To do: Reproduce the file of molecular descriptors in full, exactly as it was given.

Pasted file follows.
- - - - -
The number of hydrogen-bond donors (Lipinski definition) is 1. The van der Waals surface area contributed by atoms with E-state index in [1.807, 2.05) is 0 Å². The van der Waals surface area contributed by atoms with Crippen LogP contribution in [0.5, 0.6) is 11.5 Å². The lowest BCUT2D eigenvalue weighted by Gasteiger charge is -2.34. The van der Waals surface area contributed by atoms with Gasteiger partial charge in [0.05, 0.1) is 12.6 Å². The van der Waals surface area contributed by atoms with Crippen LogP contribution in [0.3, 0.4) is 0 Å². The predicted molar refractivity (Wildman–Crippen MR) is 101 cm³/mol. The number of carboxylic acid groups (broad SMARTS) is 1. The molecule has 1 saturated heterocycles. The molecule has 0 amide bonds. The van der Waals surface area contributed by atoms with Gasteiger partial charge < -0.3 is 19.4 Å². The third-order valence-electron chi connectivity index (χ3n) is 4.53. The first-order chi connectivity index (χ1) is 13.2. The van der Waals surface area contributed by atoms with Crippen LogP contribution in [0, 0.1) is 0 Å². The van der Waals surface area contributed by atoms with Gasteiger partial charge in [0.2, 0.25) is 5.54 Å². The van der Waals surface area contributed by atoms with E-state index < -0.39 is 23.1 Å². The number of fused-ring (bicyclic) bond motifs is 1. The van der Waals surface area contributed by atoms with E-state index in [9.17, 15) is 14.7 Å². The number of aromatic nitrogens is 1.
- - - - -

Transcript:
The number of hydrogen-bond donors (Lipinski definition) is 1. The van der Waals surface area contributed by atoms with E-state index in [1.807, 2.05) is 0 Å². The van der Waals surface area contributed by atoms with Crippen LogP contribution in [0.5, 0.6) is 11.5 Å². The lowest BCUT2D eigenvalue weighted by Gasteiger charge is -2.34. The van der Waals surface area contributed by atoms with Gasteiger partial charge in [0.05, 0.1) is 12.6 Å². The van der Waals surface area contributed by atoms with Crippen LogP contribution in [0.3, 0.4) is 0 Å². The predicted molar refractivity (Wildman–Crippen MR) is 101 cm³/mol. The number of carboxylic acid groups (broad SMARTS) is 1. The molecule has 1 saturated heterocycles. The molecule has 0 amide bonds. The van der Waals surface area contributed by atoms with Gasteiger partial charge < -0.3 is 19.4 Å². The third-order valence-electron chi connectivity index (χ3n) is 4.53. The first-order chi connectivity index (χ1) is 13.2. The van der Waals surface area contributed by atoms with Crippen LogP contribution in [0, 0.1) is 0 Å². The van der Waals surface area contributed by atoms with Gasteiger partial charge in [0.2, 0.25) is 5.54 Å². The van der Waals surface area contributed by atoms with E-state index < -0.39 is 23.1 Å². The number of fused-ring (bicyclic) bond motifs is 1. The van der Waals surface area contributed by atoms with E-state index in [9.17, 15) is 14.7 Å². The number of aromatic nitrogens is 1.